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UB SOC 101 - exam 4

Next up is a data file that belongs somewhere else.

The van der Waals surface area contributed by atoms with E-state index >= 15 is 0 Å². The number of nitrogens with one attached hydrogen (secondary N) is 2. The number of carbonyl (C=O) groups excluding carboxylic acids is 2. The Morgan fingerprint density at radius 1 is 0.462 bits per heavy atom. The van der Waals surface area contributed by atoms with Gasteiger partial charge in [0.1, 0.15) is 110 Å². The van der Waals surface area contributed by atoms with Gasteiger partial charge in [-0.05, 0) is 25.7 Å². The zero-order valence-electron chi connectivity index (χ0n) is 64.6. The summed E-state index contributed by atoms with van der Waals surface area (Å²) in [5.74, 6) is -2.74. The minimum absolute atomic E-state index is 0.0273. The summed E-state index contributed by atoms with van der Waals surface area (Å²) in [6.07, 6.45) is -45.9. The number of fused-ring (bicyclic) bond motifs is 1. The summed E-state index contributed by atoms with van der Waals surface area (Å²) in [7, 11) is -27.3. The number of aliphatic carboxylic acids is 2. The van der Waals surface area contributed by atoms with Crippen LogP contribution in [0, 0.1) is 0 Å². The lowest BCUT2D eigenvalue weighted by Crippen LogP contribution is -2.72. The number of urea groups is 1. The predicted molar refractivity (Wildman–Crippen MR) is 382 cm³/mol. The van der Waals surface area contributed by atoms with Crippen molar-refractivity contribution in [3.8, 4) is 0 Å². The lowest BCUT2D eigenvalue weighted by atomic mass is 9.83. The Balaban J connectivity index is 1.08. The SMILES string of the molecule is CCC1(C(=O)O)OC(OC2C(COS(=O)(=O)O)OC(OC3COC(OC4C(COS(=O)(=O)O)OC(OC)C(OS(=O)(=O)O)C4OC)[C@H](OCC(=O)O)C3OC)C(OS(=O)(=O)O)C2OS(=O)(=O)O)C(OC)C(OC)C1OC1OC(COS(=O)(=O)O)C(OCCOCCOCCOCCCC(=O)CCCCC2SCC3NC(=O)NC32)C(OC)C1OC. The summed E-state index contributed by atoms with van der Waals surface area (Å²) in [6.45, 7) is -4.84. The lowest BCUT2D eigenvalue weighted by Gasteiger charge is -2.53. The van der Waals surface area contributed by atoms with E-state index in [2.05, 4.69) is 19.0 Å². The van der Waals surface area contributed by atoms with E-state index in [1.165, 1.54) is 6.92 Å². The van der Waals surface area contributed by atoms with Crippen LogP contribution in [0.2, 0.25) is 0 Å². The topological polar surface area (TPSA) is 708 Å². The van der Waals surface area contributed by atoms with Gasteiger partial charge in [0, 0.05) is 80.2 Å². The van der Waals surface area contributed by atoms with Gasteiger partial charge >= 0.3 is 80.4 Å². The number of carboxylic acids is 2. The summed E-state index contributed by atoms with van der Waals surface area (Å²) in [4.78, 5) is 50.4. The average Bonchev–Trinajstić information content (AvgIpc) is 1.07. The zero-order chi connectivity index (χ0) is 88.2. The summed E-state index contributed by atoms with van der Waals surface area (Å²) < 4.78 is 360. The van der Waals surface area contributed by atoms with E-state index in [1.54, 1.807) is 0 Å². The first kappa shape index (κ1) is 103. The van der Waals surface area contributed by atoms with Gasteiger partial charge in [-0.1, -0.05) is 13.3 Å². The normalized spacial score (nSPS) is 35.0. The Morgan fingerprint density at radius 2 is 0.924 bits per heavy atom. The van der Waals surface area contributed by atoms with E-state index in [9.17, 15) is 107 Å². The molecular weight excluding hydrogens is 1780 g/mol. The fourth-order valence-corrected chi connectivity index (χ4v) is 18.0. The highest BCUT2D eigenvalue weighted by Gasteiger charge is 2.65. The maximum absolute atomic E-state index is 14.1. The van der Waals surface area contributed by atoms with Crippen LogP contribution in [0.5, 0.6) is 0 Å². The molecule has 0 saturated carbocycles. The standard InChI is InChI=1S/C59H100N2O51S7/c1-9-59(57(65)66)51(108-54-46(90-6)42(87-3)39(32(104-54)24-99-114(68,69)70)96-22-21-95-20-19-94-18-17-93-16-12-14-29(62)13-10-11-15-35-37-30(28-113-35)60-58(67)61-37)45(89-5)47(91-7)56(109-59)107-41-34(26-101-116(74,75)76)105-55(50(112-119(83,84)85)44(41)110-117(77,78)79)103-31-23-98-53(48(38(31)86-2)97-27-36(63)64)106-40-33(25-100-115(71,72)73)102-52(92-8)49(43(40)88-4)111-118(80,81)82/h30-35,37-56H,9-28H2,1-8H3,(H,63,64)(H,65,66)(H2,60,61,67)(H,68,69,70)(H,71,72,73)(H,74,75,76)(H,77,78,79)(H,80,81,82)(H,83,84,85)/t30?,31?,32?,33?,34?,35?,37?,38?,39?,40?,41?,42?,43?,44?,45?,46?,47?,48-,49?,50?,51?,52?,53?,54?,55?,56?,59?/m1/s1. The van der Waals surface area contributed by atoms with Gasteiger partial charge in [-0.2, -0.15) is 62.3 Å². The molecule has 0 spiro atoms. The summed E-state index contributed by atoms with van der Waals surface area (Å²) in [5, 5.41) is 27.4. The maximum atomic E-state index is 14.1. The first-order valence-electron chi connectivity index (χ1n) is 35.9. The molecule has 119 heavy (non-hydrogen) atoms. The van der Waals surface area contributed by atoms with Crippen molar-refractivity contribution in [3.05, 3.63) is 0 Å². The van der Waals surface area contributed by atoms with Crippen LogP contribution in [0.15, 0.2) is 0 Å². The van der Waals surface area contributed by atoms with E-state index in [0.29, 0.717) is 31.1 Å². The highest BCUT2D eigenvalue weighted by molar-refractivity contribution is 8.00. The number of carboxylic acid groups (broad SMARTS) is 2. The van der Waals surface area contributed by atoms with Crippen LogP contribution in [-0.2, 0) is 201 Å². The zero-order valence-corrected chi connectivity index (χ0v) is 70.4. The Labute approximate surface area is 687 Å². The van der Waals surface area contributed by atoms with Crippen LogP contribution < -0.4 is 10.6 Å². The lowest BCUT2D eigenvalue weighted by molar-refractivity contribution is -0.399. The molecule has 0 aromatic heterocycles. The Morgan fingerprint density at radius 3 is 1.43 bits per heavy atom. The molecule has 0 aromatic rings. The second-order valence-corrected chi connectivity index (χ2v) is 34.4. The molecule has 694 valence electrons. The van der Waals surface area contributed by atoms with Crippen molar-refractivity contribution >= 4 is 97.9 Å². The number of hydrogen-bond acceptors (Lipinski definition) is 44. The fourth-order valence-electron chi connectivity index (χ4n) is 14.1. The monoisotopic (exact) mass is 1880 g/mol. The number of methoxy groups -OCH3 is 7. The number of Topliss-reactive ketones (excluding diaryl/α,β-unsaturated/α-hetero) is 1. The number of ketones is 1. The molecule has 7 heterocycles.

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CHAPTER 11: GENDER04.20.2020Social Construction of GenderIn order to fully understand how society and biology are combined in a social order, it isimportant to define concepts: Sex The biological aspects of an individual, differences between males and femalesby chromosomal, anatomical, reproductive, hormonal characteristics.Sex status is biologically determined but socially constructed. All humansocieties make distinctions based on inborn (ascribed) characteristics of sex, thephysicological distinctions based on biology and reporductve anatomy thatdistinguished male from female.GenderGender is a status designation derived from the physiological aspects link tomales and females to regulate how individuals should function within particularsocial contexts.At the societal level, gender differentiation is critical in understanding thedifferentiation is critical in understanding the differential distributions of:● Roles● Tasks● Resources● Privileges and disadvantages bestowed upon males andfemales.Gender refers to the social characteristics that a society considers proper for itsmales and females. Although human beings are born male and female, theylearn how to be masculine and feminine.Gender as a ContinuumGender identity: one’s definition of oneself in relation to societal expectations of gender.Basic to our self-concept.Shapes our self-expectations.Shapes how we interact with others.Gender identity influences numerous behaviors.Gender & The MediaKilling Us Softly 4The “cult of thinness” presented in advertisingThe obsession with thinness is about cutting girls down to size - to aspire to become nothing.Yesterday’s sex symbols would be considered fat by today’s standards.Models keep getting thinner and thinner. If they are not thin enough, Photoshop is used to makethem appear thinner.The body type that we see in advertisements as acceptable or desirable is one that fewer than5% of women have.Some ads today seem to encourage unhealthy attitudes - even eating disorders.Gender as PerformanceGender is fluidThere is more than one defining point to what is “gender”.Identity of women is not contingent upon gender.Sexuality is not the underlying definition of gender.Culture does not assume gender identity.A binary view of gender is false.Gender SocializationMen and women learn the expecations of their sex,Socialization affects one’s self-concepts, social and political attitudes, perceptions about otherpeople, and feelings about relationships with others.Not everyone conforms to gender expectations.Gendered InstitutionsThe total pattern of gender relations that structure social institutions, including:Stereotypical expectationsInterpersonal relationshipsThe different placement of men/women found in institutionsNature or Nurture?Sociologist Cynthia Fuchs Epstein, supporting the dominant sociological position linking genderdifferences in behavior to social factors, points out the following:A re-examination of the anthropological record shows greater equality between thesexes in the past than commonly thought, demonstrating that hunting and gatheringsocieties existed in which women are not subordinate to men.The types of work that men and women do in each society are determined by socialarrangements, not biology.Sociologist Stephen Goldberg, challenging the dominant sociological position, argues:● The anthropological records show that all societies for which evidence exists areor were patriarchies (societies in which men dominate women).● In all societies, past and present, the highest statuses are associated with men,and men overwhelmingly dominate the highest political positions.● Men dominate societies because they are more willing “to sacrifice the rewardsof other motivations, the desire for affection, health, family life, safety, relaxation,vacation, and the like, in order to attain dominance and status.”● Exceptional individuals, such as highly achieving and dominant women, dorefute “the physiological roots of behavior.”Some sociologists, while not abandoning “nurture,” acknowledge that biological factors areinvolved in some human behavior other than reproduction and childbearing.● Sociologist Alice Rossi, for example, suggests that women are better preparedbiologically for “mothering” than men; they are more sensitive to the infant’s softskin and to their nonverbal communications.● Rossi stresses that the issue is not necessarily either biology or culture; rather itit that nature provides biological predispositions, which are then overlaid withculture.Case histories provide some support for the proposition that differences in male and femalebehavior are attributable to both culture and biology.● Supporting earlier studies on the relationship between male testosterone andaggression, a health study of Vietnam veterans found that men who have higherlevels of testosterone are more aggressive and have more social problems as aconsequence.● Although this tend to support the biological position for gender differences inbehavior, researchers also found that, in addition to testosterone, social classalso makes a difference. High-testosterone men from higher social classes areless likely to be involved in anti-social behaviors than high-testosterone menfrom lower social class. This suggests that social factors, as well as biologicalfactors, affect the relationship between male testosterone and aggression.04.27.2020Gender ApartheidExtreme segregation and exclusion of women from public life.Gender stratification is supported by beliefs that treat gender inequality as “natural.”Sexism generates social myths that have no basis, but support the dominant groups oversubordinates.Sexism emerges in patriarchies, societies in which men have power over women.Gender Stratification and EducationToday, women earn 56% of all bachelor’s degrees and 58% of all master’s degrees.Furthermore, the proportion of professional degrees earned by women has increasedsharply in recent years.Despite these gains,